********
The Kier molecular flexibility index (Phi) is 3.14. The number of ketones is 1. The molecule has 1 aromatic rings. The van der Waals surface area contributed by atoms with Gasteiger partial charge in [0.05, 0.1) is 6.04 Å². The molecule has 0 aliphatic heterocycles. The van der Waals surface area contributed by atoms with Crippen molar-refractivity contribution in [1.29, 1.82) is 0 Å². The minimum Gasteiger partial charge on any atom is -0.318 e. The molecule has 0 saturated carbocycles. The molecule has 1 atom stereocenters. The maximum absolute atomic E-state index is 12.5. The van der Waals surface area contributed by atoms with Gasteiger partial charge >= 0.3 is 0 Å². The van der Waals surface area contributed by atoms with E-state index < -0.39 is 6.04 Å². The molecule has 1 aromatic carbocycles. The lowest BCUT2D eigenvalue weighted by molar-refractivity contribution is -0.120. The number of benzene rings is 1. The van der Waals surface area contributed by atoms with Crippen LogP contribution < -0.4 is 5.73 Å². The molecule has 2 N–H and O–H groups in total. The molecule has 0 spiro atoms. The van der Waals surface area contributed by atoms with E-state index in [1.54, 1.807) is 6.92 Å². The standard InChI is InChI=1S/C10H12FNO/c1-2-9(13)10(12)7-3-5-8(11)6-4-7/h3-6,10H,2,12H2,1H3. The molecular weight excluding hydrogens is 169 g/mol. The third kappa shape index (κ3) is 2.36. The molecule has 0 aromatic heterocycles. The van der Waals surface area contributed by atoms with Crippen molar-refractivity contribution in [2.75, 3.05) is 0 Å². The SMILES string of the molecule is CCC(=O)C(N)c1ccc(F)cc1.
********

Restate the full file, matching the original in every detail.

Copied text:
The Kier molecular flexibility index (Phi) is 3.14. The number of ketones is 1. The molecule has 1 aromatic rings. The van der Waals surface area contributed by atoms with Gasteiger partial charge in [0.05, 0.1) is 6.04 Å². The molecule has 0 aliphatic heterocycles. The van der Waals surface area contributed by atoms with Crippen molar-refractivity contribution in [1.29, 1.82) is 0 Å². The minimum Gasteiger partial charge on any atom is -0.318 e. The molecule has 0 saturated carbocycles. The molecule has 1 atom stereocenters. The maximum absolute atomic E-state index is 12.5. The van der Waals surface area contributed by atoms with Gasteiger partial charge >= 0.3 is 0 Å². The van der Waals surface area contributed by atoms with E-state index < -0.39 is 6.04 Å². The molecule has 1 aromatic carbocycles. The lowest BCUT2D eigenvalue weighted by molar-refractivity contribution is -0.120. The number of benzene rings is 1. The van der Waals surface area contributed by atoms with Crippen LogP contribution < -0.4 is 5.73 Å². The molecule has 2 N–H and O–H groups in total. The molecule has 0 spiro atoms. The van der Waals surface area contributed by atoms with E-state index in [1.54, 1.807) is 6.92 Å². The standard InChI is InChI=1S/C10H12FNO/c1-2-9(13)10(12)7-3-5-8(11)6-4-7/h3-6,10H,2,12H2,1H3. The molecular weight excluding hydrogens is 169 g/mol. The third kappa shape index (κ3) is 2.36. The molecule has 0 aromatic heterocycles. The van der Waals surface area contributed by atoms with Crippen molar-refractivity contribution in [2.75, 3.05) is 0 Å². The SMILES string of the molecule is CCC(=O)C(N)c1ccc(F)cc1.